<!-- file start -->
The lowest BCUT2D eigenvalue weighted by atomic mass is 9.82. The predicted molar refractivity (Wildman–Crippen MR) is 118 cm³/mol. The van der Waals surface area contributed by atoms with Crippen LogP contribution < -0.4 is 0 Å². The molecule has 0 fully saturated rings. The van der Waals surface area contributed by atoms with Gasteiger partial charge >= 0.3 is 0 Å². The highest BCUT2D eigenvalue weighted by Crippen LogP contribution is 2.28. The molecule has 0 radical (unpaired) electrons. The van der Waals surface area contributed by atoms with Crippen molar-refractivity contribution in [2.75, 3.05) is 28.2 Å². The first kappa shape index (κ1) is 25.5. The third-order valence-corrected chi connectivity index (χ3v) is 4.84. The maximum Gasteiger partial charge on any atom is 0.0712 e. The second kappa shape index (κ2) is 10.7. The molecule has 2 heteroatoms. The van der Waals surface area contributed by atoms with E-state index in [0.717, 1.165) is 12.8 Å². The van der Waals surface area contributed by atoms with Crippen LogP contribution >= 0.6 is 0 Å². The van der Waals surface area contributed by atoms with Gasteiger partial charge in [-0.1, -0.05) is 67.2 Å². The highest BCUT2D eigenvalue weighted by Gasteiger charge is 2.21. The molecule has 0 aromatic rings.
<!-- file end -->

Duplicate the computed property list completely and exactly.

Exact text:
The lowest BCUT2D eigenvalue weighted by atomic mass is 9.82. The predicted molar refractivity (Wildman–Crippen MR) is 118 cm³/mol. The van der Waals surface area contributed by atoms with Crippen LogP contribution < -0.4 is 0 Å². The molecule has 0 fully saturated rings. The van der Waals surface area contributed by atoms with Gasteiger partial charge >= 0.3 is 0 Å². The highest BCUT2D eigenvalue weighted by Crippen LogP contribution is 2.28. The molecule has 0 radical (unpaired) electrons. The van der Waals surface area contributed by atoms with Crippen molar-refractivity contribution in [2.75, 3.05) is 28.2 Å². The first kappa shape index (κ1) is 25.5. The third-order valence-corrected chi connectivity index (χ3v) is 4.84. The maximum Gasteiger partial charge on any atom is 0.0712 e. The second kappa shape index (κ2) is 10.7. The molecule has 2 heteroatoms. The van der Waals surface area contributed by atoms with E-state index in [0.717, 1.165) is 12.8 Å². The van der Waals surface area contributed by atoms with Crippen LogP contribution >= 0.6 is 0 Å². The van der Waals surface area contributed by atoms with Gasteiger partial charge in [-0.1, -0.05) is 67.2 Å². The highest BCUT2D eigenvalue weighted by Gasteiger charge is 2.21. The molecule has 0 aromatic rings.